Politics & Policy

Is Dick Lugar Too Liberal?

Some Indiana tea partiers say he is.

If Indiana tea partiers have their way, Republican Dick Lugar is entering the twilight of his Senate years.

“For the last couple of years, his voting record has gotten progressively more liberal and more progressive. We’ve reached out to him. We’ve met with him. We’ve gone with all the motions and realized that there’s really no changing his mind on those voting issues,” says Monica Boyer, co-leader of Hoosiers for Conservative Senate, a new group focused on uniting conservatives around a primary challenger to Lugar.

Lugar’s active support for the DREAM Act, his backing of the New START treaty, and his votes to confirm Sonia Sotomayor and Elena Kagan have soured many Indiana conservatives on the longtime senator, who was first elected in 1976.

“In Indiana, I don’t think we feel comfortable with Obama referring to Richard Lugar as his favorite Republican senator. That’s not a title that I want my senator to have,” says Craig Dunn, chairman of the Howard County GOP and a former campaigner for Lugar.

Dunn also doesn’t like how little time Lugar has spent visiting Indiana towns in recent years. “I’ve not seen my senator in four and a half years. He’s not been in our community at all.”

So far, only two names have been widely bandied about as possible Lugar challengers: state treasurer Richard Mourdock and state senator Mike Delph. Delph has made no formal announcement but appears to be weighing a run. Mourdock formally announced his run in late February, and his candidacy is backed by 74 percent of Indiana GOP county chairmen.

“It’s all about [the chairmen’s] dissatisfaction with the fact that Mr. Lugar hasn’t been around the state much,” Mourdock tells National Review Online. “He hasn’t been present, and certainly his agenda is moving more and more towards the Obama administration than traditional Republican thinking.”

Mourdock, who was reelected as state treasurer in November, is popular in Indiana; he won more votes than any other state candidate in the past election. The former businessman and county commissioner gained national attention in 2009 when he filed a lawsuit objecting to the terms of the government-arranged Chrysler bankruptcy. The bankruptcy violated the norm of giving priority to creditors who hold secured debt (such as the Indiana pension funds, which lost $5.6 million) over those with unsecured debt (such as the United Auto Workers). Mourdock also argued that it had been unconstitutional for the government to use TARP funds to bail out the auto companies.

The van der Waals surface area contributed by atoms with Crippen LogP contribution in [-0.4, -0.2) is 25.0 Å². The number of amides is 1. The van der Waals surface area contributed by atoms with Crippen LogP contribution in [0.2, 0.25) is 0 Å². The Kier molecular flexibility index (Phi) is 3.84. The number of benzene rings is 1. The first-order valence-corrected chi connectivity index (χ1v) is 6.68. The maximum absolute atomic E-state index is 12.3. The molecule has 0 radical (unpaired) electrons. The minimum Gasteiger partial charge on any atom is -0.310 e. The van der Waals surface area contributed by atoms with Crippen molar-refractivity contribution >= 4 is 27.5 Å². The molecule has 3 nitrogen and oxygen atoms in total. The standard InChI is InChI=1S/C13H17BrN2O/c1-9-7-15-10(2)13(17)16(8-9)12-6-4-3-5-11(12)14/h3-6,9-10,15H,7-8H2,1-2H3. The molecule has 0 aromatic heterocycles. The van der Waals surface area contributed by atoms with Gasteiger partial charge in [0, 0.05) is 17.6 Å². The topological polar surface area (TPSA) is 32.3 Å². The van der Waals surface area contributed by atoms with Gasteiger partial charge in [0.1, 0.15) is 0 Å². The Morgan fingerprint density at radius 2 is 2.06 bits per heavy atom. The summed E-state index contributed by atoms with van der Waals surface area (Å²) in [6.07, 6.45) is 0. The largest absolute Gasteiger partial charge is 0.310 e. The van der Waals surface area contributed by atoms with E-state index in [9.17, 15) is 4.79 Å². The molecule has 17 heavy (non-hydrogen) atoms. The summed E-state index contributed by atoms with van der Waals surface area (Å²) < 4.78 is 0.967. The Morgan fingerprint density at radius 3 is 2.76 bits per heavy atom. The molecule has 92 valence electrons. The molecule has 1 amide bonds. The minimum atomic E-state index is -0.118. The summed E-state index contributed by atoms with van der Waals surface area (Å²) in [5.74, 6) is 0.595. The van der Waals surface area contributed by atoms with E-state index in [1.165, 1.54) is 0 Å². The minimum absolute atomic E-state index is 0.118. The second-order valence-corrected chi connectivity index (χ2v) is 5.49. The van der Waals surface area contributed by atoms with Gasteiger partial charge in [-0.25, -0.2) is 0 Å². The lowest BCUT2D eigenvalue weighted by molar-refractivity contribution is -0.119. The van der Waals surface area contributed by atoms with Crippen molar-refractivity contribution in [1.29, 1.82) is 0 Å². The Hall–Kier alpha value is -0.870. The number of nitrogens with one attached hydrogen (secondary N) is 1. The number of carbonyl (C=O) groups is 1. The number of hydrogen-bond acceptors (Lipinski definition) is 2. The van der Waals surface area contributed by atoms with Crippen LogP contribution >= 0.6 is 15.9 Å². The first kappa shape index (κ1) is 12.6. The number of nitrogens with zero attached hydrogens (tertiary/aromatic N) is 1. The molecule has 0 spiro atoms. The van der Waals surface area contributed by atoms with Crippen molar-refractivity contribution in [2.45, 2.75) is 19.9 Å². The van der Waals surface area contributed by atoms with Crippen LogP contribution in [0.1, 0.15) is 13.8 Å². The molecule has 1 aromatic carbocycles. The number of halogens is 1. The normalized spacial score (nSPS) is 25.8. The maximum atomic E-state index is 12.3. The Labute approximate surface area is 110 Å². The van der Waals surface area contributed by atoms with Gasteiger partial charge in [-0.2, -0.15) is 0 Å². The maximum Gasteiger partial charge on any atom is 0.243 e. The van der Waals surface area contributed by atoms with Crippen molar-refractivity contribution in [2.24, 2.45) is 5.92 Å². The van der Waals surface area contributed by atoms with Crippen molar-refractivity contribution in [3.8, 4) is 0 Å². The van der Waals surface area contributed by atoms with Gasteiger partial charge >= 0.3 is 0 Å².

Delph is best known for his efforts on immigration reform. “He’s been the point man on that for the last three, maybe four years, and that’s certainly gotten him a lot of publicity,” says Ed Feigenbaum, an Indiana political analyst. Right now, Delph is pushing for a law similar to Arizona’s controversial SB 1070.

Either man would face an uphill battle against Lugar, who has won his seat by 35 percentage points or more since 1988. In 2006, the year that Democrats swept e congressional elections, no Democrat even ran against Lugar. In addition, Lugar has raised over $2.3 million and had, as of a November poll he commissioned, a 66 percent approval rating.

As Lugar’s approval ratings show, there’s no clear statewide momentum yet to oust the senator, something Hoosiers for Conservative Senate is working to change. “The senator is beloved around the state and around the nation. We are right now focusing on educating Hoosiers about his actual voting record, showing that he is not as conservative as he says that he is,” says Boyer.

Feigenbaum questions whether the Tea Party push will succeed in changing Hoosiers’ view of Lugar. “Hoosiers tend to be much more centrist in their views than a lot of people think, and we don’t tend to be too interested in going for extremes in either end,” argues Feigenbaum.

Regardless of the primary’s outcome, the state will be spared enduring a repeat of last year’s Alaska Senate race, in which Lisa Murkowski decided to run as a write-in candidate after losing the Republican primary to Joe Miller. In Indiana, a primary loser cannot run in the general election, even as an independent or write-in candidate.

Feigenbaum doesn’t think there is a chance Lugar will decide to avoid the GOP primary by running as an independent. “He’s not an Arlen Specter. He firmly believes that he is a Republican and the majority of Republicans and the majority of Hoosiers believe the way that he does,” Feigenbaum says.

Nevertheless, the GOP primary could easily unleash tensions in the Indiana Republican party. Gov. Mitch Daniels has already said he will support Lugar, although it is unclear how active Daniels plans to be in the race. Rep. Mike Pence, who is expected to run for governor and who has supported Lugar in past years, has said nothing yet.

“I don’t think it’s going to tear the Republican party apart in any way, manner, shape, or form,” Mourdock says about his run, adding that primaries are “healthy.”

“Republicans always clamor for . . . free markets . . . [and] open competition in the marketplace,” he says. “If that’s good in the commercial marketplace, it’s equally good in the marketplace for Republican ideas.”

— Katrina Trinko is an NRO staff reporter.

Katrina TrinkoKatrina Trinko is a political reporter for National Review. Trinko is also a member of USA TODAY’S Board of Contributors, and her work has been published in various media outlets ...


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